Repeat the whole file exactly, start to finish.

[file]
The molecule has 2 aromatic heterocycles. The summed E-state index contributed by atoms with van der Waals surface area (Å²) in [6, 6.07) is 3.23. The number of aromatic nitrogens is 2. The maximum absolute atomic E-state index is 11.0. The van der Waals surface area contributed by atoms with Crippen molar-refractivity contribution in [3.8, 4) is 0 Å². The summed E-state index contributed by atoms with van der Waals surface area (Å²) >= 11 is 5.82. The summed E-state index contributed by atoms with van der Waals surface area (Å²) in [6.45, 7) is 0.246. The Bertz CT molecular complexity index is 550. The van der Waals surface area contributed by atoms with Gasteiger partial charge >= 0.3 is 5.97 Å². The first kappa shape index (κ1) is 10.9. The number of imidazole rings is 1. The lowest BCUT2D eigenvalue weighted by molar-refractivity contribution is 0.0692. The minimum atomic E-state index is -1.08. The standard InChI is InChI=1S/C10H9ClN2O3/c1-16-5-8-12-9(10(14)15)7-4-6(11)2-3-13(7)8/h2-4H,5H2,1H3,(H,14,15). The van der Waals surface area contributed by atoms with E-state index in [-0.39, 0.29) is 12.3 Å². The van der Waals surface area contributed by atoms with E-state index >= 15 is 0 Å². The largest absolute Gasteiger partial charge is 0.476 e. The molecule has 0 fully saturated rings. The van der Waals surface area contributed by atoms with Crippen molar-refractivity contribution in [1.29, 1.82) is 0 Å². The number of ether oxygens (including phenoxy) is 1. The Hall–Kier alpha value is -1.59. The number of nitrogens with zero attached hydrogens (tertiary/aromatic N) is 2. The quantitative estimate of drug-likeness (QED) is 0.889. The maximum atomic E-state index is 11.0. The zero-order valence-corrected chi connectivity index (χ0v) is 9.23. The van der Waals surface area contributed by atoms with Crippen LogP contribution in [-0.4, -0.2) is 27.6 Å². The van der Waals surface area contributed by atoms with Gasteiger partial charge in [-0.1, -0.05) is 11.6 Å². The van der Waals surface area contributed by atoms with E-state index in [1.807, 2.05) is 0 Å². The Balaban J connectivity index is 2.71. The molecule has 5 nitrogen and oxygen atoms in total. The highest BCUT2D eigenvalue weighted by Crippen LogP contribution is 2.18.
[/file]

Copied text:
The molecule has 2 aromatic heterocycles. The summed E-state index contributed by atoms with van der Waals surface area (Å²) in [6, 6.07) is 3.23. The number of aromatic nitrogens is 2. The maximum absolute atomic E-state index is 11.0. The van der Waals surface area contributed by atoms with Crippen molar-refractivity contribution in [3.8, 4) is 0 Å². The summed E-state index contributed by atoms with van der Waals surface area (Å²) >= 11 is 5.82. The summed E-state index contributed by atoms with van der Waals surface area (Å²) in [6.45, 7) is 0.246. The Bertz CT molecular complexity index is 550. The van der Waals surface area contributed by atoms with Gasteiger partial charge >= 0.3 is 5.97 Å². The first kappa shape index (κ1) is 10.9. The number of imidazole rings is 1. The lowest BCUT2D eigenvalue weighted by molar-refractivity contribution is 0.0692. The minimum atomic E-state index is -1.08. The standard InChI is InChI=1S/C10H9ClN2O3/c1-16-5-8-12-9(10(14)15)7-4-6(11)2-3-13(7)8/h2-4H,5H2,1H3,(H,14,15). The van der Waals surface area contributed by atoms with E-state index in [-0.39, 0.29) is 12.3 Å². The van der Waals surface area contributed by atoms with E-state index >= 15 is 0 Å². The largest absolute Gasteiger partial charge is 0.476 e. The molecule has 0 fully saturated rings. The van der Waals surface area contributed by atoms with Crippen molar-refractivity contribution in [1.29, 1.82) is 0 Å². The number of ether oxygens (including phenoxy) is 1. The Hall–Kier alpha value is -1.59. The number of nitrogens with zero attached hydrogens (tertiary/aromatic N) is 2. The quantitative estimate of drug-likeness (QED) is 0.889. The maximum atomic E-state index is 11.0. The zero-order valence-corrected chi connectivity index (χ0v) is 9.23. The van der Waals surface area contributed by atoms with Crippen LogP contribution in [-0.4, -0.2) is 27.6 Å². The van der Waals surface area contributed by atoms with Gasteiger partial charge in [-0.1, -0.05) is 11.6 Å². The van der Waals surface area contributed by atoms with E-state index in [1.807, 2.05) is 0 Å². The Balaban J connectivity index is 2.71. The molecule has 5 nitrogen and oxygen atoms in total. The highest BCUT2D eigenvalue weighted by Crippen LogP contribution is 2.18.